Bipolar Medications, Weight Gain, and Shame: A Confession

In the late 1980s I was diagnosed with fibromyalgia and given Elavil (amitriptyline) to help me sleep. I had been found to have inadequate delta sleep (deep, restful sleep) in a sleep study, and it was thought (maybe still is) that poor sleep and fibromyalgia were related.

The first morning after I took Elavil I nearly wept for joy. It was the first good night’s sleep I’d had in 20 years.

One problem with that drug is that you have to keep jacking up the dose to get the same effect. The other is that it packs on the weight. I went from 135 to 165 pounds, and people were asking me if I was pregnant.

In 1992 I decided I couldn’t stand the extra weight any more and stopped taking Elavil. The weight started to peel off. Then, in December, my sweetheart of 11 years died suddenly, just a month after we finally got engaged. I lost a total of 40 pounds, down to 125.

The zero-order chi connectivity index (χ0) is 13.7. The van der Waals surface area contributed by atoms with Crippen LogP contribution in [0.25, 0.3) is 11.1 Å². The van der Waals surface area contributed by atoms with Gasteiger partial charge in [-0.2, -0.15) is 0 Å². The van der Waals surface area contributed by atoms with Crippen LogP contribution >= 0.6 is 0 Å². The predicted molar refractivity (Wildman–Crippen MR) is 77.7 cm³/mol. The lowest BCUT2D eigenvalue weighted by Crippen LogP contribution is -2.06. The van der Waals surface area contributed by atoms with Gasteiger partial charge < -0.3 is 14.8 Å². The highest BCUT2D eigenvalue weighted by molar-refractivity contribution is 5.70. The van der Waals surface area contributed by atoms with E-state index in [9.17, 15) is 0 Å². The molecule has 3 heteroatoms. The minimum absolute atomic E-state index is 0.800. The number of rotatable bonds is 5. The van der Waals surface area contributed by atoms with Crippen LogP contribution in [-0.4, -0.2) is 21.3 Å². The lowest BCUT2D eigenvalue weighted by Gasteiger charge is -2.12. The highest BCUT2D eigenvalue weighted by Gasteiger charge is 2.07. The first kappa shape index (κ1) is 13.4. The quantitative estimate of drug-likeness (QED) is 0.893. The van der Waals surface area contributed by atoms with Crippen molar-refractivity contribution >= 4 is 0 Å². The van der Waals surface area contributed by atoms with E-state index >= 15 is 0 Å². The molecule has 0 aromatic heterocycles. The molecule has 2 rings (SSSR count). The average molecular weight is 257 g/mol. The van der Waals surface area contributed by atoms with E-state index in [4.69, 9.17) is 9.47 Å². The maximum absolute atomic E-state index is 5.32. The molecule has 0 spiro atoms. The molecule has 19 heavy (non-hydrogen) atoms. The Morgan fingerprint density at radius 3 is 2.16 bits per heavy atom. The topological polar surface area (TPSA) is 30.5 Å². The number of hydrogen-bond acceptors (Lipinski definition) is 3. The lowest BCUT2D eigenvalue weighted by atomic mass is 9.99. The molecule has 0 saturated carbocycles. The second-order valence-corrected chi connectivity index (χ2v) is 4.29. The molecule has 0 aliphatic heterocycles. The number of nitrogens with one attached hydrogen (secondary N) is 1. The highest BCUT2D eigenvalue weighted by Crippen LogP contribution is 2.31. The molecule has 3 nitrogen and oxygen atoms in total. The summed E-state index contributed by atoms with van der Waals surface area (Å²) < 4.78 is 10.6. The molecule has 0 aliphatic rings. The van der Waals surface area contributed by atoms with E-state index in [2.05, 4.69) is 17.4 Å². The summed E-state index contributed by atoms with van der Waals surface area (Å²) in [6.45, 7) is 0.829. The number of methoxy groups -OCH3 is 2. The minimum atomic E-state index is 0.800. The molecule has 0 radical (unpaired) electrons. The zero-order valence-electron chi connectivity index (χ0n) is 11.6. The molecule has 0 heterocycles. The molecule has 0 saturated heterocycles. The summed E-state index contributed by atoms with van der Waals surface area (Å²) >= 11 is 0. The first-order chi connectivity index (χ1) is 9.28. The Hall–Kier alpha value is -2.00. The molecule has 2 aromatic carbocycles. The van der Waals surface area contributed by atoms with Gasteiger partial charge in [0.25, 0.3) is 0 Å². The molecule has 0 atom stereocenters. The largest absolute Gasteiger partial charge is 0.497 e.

Now, I looked great at 135, and not bad at all at 125, even though I was 5’10” tall, as I’m extremely small-boned. But in 1994 I had a depressive breakdown and was put on Prozac, which was still pretty new then.

By 1997 I had gained 20 pounds and I did not look good.

In 1999 I was diagnosed with Bipolar II disorder and began to play musical chairs with meds. More and more weight gain, till I got up to 170. Here’s my medication history from my first psychiatric medications until 2003:

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Now I Know Why I’m Wobbly

It's all in my left ear

It’s all in my left ear

It isn’t ataxia at all. The reason I can’t keep my balance, even though I don’t get dizzy, is “vestibular dysfunction” in my left inner ear.

Even though my worst fall was precipitated by being dizzy from meds, it’s possible I wouldn’t have fallen if I hadn’t turned out the light, leaving the room in pitch darkness. You can compensate for poor balance with your eyes, to some degree.

And that’s what the physical therapy for this balance disorder does. Combining visual cues with a wobbly platform, the exercises retrain your damaged inner ear – somehow. They tell me that six weeks of twice-a-week therapy should be sufficient. Continue reading